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Bar News - May 17, 2017


Opinion: Adoption Celebrations Shine Light in Dark Dockets

By:

Sometimes an event is so evocative, so moving, that it cannot be contained – it has to be shared. Such is the genesis of this article.

I am a Circuit Court Judge, assigned to the Family Division, by choice. Always have been, always hope to be. With bountiful respect for the work of other divisions and courts in New Hampshire, I believe the work of the Family Division is the most important. The Family Division docket includes cases involving children who are neglected or abused in unspeakable ways, and those cases take their toll on judges and court staff alike. The enormous responsibility entrusted to us as we work on these cases requires us to be healthy in every respect – physically, emotionally, and mentally.

At the other end of the spectrum, I would argue that we in the Family Division also have the most joyous type of case in the entire court system: adoptions. Adoptions are all about creating “forever families,” and they are especially exciting when a child is being adopted out of foster care.

Adoption hearings are a small part formality followed by a big dose of festivity. The courtroom is decorated, stuffed animals are assembled for the kids, and a cake is brought in for family and friends. The formal part of the hearing includes the caseworker from the NH Division of Children Youth and Families and the Court Appointed Special Advocate (CASA) volunteer offering a few words of congratulations and best wishes. After confirming with the parents that they wish to adopt the child and understand that, once adopted, the child is theirs forever, the child gets involved.

No matter their age, children come up to the bench to sign their own papers, even if it means just marking an “X” on their signature line. The adoption becomes final with the pounding of the gavel. To most kids (especially little boys), a gavel is but a fancy-looking hammer – and they have little difficulty using it to hit their signature marking the official moment of adoption. Invariably, family and friends spontaneously erupt in applause and the festivities begin.

The most recent adoption in my courtroom was what I was so compelled to share.

The courtroom was full of people. Families are welcome to bring as many guests as they wish, and this case was no exception. Relatives came from California; there were so many friends, we had to change courtrooms.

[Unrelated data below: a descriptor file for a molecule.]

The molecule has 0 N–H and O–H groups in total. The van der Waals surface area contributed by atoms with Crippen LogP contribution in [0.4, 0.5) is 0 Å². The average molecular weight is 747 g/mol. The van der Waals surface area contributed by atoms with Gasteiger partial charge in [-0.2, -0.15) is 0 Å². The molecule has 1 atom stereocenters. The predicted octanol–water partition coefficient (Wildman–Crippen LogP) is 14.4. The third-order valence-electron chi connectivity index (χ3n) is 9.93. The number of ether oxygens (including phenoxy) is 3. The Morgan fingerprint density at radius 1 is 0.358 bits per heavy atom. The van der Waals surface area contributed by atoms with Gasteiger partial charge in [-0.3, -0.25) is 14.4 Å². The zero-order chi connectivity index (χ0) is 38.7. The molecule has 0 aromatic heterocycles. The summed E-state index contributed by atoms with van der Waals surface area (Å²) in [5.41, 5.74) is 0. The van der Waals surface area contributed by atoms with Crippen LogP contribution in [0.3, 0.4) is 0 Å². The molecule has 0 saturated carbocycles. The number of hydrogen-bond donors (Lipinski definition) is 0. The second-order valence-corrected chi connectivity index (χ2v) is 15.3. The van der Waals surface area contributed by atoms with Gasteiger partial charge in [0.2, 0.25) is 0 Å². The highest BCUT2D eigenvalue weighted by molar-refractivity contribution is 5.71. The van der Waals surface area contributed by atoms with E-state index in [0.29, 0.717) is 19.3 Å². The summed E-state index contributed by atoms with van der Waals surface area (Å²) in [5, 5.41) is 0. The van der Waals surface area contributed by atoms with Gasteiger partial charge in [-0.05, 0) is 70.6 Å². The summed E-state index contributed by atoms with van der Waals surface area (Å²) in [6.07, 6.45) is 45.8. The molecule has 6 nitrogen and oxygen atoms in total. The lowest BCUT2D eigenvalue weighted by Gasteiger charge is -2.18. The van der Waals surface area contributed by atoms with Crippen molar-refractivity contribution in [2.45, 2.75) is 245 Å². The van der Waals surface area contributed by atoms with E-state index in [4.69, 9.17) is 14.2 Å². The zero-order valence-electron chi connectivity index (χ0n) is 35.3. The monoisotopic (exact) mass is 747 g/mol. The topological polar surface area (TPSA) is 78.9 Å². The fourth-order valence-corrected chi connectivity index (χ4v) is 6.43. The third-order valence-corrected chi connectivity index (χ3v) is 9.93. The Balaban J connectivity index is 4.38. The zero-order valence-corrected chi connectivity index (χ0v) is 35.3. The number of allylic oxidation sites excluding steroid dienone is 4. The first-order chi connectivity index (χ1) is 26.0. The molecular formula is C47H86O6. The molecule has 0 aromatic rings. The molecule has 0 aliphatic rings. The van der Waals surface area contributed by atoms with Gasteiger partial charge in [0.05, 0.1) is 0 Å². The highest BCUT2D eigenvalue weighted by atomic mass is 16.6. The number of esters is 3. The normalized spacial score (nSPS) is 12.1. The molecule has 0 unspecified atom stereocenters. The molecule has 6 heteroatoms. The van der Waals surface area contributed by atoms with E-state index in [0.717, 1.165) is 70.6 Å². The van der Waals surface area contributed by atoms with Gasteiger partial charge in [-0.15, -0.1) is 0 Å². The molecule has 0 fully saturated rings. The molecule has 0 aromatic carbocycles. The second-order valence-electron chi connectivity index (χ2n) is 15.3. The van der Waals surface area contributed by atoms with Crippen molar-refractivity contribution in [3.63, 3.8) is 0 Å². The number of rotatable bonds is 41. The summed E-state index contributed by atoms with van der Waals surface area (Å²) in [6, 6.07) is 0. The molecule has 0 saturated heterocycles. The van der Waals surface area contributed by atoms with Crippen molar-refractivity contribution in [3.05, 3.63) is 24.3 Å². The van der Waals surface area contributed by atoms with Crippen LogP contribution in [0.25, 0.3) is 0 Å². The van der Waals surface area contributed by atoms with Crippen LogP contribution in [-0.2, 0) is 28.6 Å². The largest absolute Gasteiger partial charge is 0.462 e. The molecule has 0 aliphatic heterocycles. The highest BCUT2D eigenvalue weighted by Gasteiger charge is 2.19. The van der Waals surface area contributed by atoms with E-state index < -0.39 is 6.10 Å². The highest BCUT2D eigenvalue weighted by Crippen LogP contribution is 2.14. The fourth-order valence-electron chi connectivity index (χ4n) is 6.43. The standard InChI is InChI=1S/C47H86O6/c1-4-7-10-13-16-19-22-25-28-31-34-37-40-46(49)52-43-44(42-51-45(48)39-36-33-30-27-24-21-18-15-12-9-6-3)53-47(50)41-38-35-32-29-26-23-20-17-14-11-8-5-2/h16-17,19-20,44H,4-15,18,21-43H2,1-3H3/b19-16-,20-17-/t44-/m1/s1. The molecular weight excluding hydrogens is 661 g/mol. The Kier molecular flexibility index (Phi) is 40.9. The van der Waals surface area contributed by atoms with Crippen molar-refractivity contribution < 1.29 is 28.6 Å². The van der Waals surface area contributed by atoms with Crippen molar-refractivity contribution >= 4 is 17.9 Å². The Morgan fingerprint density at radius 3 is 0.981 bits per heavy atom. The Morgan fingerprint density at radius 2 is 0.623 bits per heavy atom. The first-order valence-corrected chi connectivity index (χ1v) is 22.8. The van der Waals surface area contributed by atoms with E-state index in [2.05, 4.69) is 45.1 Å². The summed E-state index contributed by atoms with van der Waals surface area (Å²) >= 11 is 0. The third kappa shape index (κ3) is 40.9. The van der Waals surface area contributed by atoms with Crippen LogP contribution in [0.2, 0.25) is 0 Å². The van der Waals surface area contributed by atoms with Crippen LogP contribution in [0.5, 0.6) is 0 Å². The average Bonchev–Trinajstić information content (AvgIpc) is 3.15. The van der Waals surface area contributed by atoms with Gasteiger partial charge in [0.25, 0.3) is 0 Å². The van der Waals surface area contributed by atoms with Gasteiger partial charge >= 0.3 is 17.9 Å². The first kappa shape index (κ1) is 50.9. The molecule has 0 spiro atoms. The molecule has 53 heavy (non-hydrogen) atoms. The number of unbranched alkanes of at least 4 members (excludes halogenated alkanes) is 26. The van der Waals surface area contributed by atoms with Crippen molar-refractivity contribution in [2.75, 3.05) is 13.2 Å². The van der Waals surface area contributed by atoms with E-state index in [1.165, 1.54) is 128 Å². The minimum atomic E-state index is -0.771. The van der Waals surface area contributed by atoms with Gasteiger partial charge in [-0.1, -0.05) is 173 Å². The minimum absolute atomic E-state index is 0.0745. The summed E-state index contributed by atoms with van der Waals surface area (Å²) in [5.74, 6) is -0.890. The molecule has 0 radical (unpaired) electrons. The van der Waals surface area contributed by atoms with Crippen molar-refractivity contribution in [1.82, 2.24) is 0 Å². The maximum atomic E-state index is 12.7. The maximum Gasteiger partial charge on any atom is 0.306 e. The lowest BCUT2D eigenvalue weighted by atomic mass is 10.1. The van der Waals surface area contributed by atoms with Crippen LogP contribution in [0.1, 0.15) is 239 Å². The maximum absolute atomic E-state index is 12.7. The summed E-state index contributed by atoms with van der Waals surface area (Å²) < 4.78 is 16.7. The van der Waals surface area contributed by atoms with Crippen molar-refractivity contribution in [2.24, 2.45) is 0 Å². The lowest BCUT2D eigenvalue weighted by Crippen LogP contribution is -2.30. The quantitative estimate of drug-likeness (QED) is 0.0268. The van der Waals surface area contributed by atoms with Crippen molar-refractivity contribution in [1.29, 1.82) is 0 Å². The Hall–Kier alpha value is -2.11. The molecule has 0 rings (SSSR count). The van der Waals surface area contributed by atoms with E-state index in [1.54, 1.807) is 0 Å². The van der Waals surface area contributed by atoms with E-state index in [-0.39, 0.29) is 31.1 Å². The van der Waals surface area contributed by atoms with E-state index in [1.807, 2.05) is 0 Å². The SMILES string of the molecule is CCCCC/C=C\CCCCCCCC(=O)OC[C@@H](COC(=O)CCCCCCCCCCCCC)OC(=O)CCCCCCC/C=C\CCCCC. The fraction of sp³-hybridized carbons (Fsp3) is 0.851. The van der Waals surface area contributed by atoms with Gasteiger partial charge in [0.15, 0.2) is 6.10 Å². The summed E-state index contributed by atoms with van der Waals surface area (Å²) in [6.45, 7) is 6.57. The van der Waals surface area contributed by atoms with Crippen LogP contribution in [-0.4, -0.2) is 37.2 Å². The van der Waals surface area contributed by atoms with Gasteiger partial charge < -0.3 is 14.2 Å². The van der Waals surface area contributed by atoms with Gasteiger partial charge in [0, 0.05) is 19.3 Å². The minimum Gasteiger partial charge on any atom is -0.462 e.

But it was the love of this little boy’s soon-to-be sister that made this case so unforgettable. The family had one 10-year-old daughter. At first, she was hesitant to surrender the coveted “only child” status in the household. But soon enough, she took her new brother under her wing and they are now inseparable, so much so that she insisted she have a part in his adoption.

With the help of the DCYF caseworker, she wrote her own Adoption Agreement. This was a first. I invited her up to the bench to read it aloud to the packed courtroom, but it was clear she was focused on her new brother, a 5-year-old who asked to have his name changed to “Isaac” because it meant “happy.” Emma read:

“I, Emma, agree that Isaac is my forever brother and I am his forever sister. I promise I will always be the best big sister I can be. I promise to love [him] always. I will treat him with respect, dignity, kindness, and grace. I will watch out for and protect him, at least until he is bigger than me – then I promise to let him watch out for and protect me. Even though we both might make mistakes, I will continue to love [him], and promise to offer, and receive, forgiveness. I even promise to share my gum with him. I understand that adoption is forever, and that our family is forever. Signed, Emma.”

She brought the house down. A profound statement, especially coming from a 10 year old. One of our clerks was so touched by the little girl’s Adoption Agreement that she made her a Big Sister Certificate!

After picking out stuffed animals, taking hundreds of pictures, and cutting the cake, the real celebration began. It was the beginning of a new life for this little boy. This extraordinary family has opened their hearts and made their home his home.

Nope, there’s no case that gets any better than this.


Judge Carbon sits in the 9th Circuit – Family Division in Manchester. She was appointed in 1990, served as Bar President in 1993-94, and was President of the National Council of Juvenile and Family Court Judges in 2007-2008.

Supreme Court Rule 42(9) requires all NH admitted attorneys to notify the Bar Association of any address change, home or office.

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